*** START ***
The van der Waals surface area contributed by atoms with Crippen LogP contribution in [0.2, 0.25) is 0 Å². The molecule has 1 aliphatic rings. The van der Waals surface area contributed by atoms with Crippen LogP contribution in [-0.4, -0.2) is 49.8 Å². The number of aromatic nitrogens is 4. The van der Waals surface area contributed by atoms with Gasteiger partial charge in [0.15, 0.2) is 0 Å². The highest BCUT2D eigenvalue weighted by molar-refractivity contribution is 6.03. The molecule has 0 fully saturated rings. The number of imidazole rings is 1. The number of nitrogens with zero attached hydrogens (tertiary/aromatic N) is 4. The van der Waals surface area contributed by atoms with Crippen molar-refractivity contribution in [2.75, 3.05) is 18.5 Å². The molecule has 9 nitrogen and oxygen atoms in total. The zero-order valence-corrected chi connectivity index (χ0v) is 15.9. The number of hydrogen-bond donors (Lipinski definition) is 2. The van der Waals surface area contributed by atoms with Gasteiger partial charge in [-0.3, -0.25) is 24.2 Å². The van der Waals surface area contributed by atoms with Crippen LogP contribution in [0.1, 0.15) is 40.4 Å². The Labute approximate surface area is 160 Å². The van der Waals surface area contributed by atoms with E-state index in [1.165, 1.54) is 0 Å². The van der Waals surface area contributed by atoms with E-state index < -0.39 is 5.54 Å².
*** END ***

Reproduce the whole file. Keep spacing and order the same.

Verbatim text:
The van der Waals surface area contributed by atoms with Crippen LogP contribution in [0.2, 0.25) is 0 Å². The molecule has 1 aliphatic rings. The van der Waals surface area contributed by atoms with Crippen LogP contribution in [-0.4, -0.2) is 49.8 Å². The number of aromatic nitrogens is 4. The van der Waals surface area contributed by atoms with Gasteiger partial charge in [0.15, 0.2) is 0 Å². The highest BCUT2D eigenvalue weighted by molar-refractivity contribution is 6.03. The molecule has 0 fully saturated rings. The number of imidazole rings is 1. The number of nitrogens with zero attached hydrogens (tertiary/aromatic N) is 4. The van der Waals surface area contributed by atoms with Crippen molar-refractivity contribution in [2.75, 3.05) is 18.5 Å². The molecule has 9 nitrogen and oxygen atoms in total. The zero-order valence-corrected chi connectivity index (χ0v) is 15.9. The number of hydrogen-bond donors (Lipinski definition) is 2. The van der Waals surface area contributed by atoms with Gasteiger partial charge in [-0.3, -0.25) is 24.2 Å². The van der Waals surface area contributed by atoms with Crippen LogP contribution in [0.1, 0.15) is 40.4 Å². The Labute approximate surface area is 160 Å². The van der Waals surface area contributed by atoms with E-state index in [1.165, 1.54) is 0 Å². The van der Waals surface area contributed by atoms with E-state index < -0.39 is 5.54 Å².